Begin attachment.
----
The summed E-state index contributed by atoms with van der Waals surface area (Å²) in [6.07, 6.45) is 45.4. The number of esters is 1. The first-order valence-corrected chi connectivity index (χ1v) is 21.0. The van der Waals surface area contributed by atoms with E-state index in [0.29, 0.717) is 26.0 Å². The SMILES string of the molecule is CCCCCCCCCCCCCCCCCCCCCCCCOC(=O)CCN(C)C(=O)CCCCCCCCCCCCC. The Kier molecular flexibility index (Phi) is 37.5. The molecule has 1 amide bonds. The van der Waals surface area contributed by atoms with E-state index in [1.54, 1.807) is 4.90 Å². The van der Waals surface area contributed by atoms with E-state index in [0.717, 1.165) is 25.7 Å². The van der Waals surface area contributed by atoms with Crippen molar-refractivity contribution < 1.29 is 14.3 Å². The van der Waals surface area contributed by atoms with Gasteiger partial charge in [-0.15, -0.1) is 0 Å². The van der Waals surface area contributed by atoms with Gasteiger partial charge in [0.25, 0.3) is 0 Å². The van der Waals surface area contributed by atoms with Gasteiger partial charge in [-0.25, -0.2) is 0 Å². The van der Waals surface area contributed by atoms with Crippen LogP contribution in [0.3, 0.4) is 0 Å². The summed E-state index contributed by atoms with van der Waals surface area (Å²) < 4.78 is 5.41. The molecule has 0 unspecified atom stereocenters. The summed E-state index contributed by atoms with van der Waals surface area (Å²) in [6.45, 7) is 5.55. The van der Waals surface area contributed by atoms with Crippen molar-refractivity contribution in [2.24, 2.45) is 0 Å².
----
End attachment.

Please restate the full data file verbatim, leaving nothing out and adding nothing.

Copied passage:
The summed E-state index contributed by atoms with van der Waals surface area (Å²) in [6.07, 6.45) is 45.4. The number of esters is 1. The first-order valence-corrected chi connectivity index (χ1v) is 21.0. The van der Waals surface area contributed by atoms with E-state index in [0.29, 0.717) is 26.0 Å². The SMILES string of the molecule is CCCCCCCCCCCCCCCCCCCCCCCCOC(=O)CCN(C)C(=O)CCCCCCCCCCCCC. The Kier molecular flexibility index (Phi) is 37.5. The molecule has 1 amide bonds. The van der Waals surface area contributed by atoms with E-state index in [1.54, 1.807) is 4.90 Å². The van der Waals surface area contributed by atoms with E-state index in [0.717, 1.165) is 25.7 Å². The van der Waals surface area contributed by atoms with Crippen molar-refractivity contribution < 1.29 is 14.3 Å². The van der Waals surface area contributed by atoms with Gasteiger partial charge in [-0.15, -0.1) is 0 Å². The van der Waals surface area contributed by atoms with Gasteiger partial charge in [0.25, 0.3) is 0 Å². The van der Waals surface area contributed by atoms with Gasteiger partial charge in [-0.25, -0.2) is 0 Å². The van der Waals surface area contributed by atoms with Crippen LogP contribution in [0.3, 0.4) is 0 Å². The summed E-state index contributed by atoms with van der Waals surface area (Å²) < 4.78 is 5.41. The molecule has 0 unspecified atom stereocenters. The summed E-state index contributed by atoms with van der Waals surface area (Å²) in [6.45, 7) is 5.55. The van der Waals surface area contributed by atoms with Crippen molar-refractivity contribution in [2.24, 2.45) is 0 Å².